Designs are well under way, said the government. Credit: UKRI

Blyth gets £85m turbine testing boost

UK Research & Innovation will provide the capital funding for the Offshore Renewable Energy Catapult in Northumberland, enabling the development of next-generation wind turbine technology.

UKRI said that designs are well advanced with a view to starting construction in the near future at the Catapult’s National Renewable Energy Centre in Blyth of the new blade testing facility.

This will be alongside the existing 100m blade test hall, and the major upgrade to its 15MW drive train test facility, with both expected to be fully commissioned by 2028.

The late-stage R&D facilities will be designed for the testing of blades up to 150m and drive trains up to 23 megawatts.

This project helps address UKRI’s ‘Building a green future’ strategic theme, one of five UKRI-wide initiatives aiming to harness the full power of the UK’s research and innovation system to tackle large-scale, complex challenges.

Working with others, UKRI aims to accelerate the green economy by supporting research and innovation that delivers on national priorities and unlocks solutions essential to achieving net zero in the UK by 2050.

Combined with ORE Catapult’s extensive expertise in test and demonstration, the facilities are being developed so that turbine manufacturers can accelerate their tech development in the UK with reduced risk and enhanced reliability for a new wave of larger, more efficient machines.

Both blade and drive train capabilities will have the capacity for further expansion, to 180m and 28MW respectively, to meet future industry demand.

The new facilities will enable faster product development of turbines through test, validation and certification.

They are expected to prevent 2.5m tonnes of carbon dioxide emissions by accelerating deployment by a minimum of eight-months. This means more of the energy keeping our lights on and heating our homes is from an eco-friendly source.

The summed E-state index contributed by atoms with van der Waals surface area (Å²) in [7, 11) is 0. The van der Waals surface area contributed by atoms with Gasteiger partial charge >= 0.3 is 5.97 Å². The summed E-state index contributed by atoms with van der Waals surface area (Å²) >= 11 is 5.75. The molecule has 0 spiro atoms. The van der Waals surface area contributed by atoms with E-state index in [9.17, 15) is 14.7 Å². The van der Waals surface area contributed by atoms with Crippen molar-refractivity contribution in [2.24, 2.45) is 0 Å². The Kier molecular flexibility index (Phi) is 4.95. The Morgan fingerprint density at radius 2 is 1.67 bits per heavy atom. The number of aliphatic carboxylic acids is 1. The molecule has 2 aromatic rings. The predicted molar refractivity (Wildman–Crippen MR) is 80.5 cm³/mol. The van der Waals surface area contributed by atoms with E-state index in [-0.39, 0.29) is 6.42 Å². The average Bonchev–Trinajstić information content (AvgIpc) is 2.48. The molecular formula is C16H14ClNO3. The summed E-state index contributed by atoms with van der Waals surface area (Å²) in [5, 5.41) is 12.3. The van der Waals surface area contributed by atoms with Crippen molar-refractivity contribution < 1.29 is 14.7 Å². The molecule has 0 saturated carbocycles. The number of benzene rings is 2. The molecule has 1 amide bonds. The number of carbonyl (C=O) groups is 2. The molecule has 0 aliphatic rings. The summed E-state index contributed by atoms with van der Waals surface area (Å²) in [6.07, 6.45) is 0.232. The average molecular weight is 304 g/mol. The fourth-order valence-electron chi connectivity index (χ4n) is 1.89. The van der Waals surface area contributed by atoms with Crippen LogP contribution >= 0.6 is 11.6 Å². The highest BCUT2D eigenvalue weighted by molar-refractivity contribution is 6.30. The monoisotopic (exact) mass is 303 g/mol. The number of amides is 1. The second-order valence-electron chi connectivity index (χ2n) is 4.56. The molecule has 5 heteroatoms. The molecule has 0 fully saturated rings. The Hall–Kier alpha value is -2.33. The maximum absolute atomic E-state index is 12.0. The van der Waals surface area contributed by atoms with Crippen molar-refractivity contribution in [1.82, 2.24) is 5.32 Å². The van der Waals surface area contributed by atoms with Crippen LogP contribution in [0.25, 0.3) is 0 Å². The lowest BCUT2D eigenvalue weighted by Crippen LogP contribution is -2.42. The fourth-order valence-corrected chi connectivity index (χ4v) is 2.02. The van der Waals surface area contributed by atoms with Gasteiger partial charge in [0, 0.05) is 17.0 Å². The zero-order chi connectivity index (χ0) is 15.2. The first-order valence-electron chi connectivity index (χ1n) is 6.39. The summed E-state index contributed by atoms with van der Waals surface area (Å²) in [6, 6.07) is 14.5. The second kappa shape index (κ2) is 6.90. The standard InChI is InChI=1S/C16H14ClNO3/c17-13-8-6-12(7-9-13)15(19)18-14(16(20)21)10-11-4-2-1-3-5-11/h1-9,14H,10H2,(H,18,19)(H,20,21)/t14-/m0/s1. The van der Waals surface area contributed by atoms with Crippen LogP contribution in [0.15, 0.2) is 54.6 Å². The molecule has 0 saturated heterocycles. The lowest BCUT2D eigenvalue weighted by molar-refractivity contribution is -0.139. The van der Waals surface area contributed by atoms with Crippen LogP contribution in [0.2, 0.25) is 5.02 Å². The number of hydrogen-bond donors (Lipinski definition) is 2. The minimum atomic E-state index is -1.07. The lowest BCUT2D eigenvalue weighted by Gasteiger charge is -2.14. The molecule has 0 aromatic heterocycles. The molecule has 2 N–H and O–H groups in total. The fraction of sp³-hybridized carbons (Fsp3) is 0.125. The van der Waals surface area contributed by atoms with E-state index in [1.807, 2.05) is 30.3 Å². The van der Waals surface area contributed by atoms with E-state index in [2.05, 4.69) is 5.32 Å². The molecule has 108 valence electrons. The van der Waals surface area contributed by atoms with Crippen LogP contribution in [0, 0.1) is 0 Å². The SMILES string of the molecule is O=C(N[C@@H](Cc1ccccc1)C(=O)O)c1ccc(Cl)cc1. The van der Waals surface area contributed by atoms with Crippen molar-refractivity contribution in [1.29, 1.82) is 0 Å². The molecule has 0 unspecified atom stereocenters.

They will also support the growth of UK supply chains and provide critical research infrastructure to support inward investment into the UK wind industry. They will also create 30 new jobs in Blyth and support five PhDs a year.

Science, innovation and research minister, Andrew Griffith, said: “Putting pioneering innovation at the heart of the UK’s transition to net zero is the key to protecting our environment in a way which continues to lift living standards.

“Our £86m funding will create highly skilled and highly paid new jobs that grow the north-east and wider UK economies while pulling investment in by marking our country as a leader on technologies of the future and unashamedly open for business.

“At the same time, it strengthens the UK’s energy security in an uncertain world and helps us pivot towards the cleaner energy that can preserve our planet for generations to come.”

Dr Adam Staines, UKRI Infrastructure Portfolio Director, said: “The project in Blyth demonstrates that investment in the right infrastructure can reduce CO2, support greater energy independence and drive economic benefits that build world-class places to live and work, as well.

“Working across UKRI with Innovate UK’s Catapult Network and the wider supply chain will help achieve these crucial objectives.”

Richard Sandford, co-chair of the Offshore Wind Industry Council, said: “I’m delighted that ORE Catapult has deservedly secured this significant level of investment from UKRI’s Infrastructure Fund which will help to maintain Britain’s leading position in offshore wind.

“It will enable ORE Catapult to continue to develop state-of-the-art turbine technology, building on its excellent track record of leadership in innovation.”

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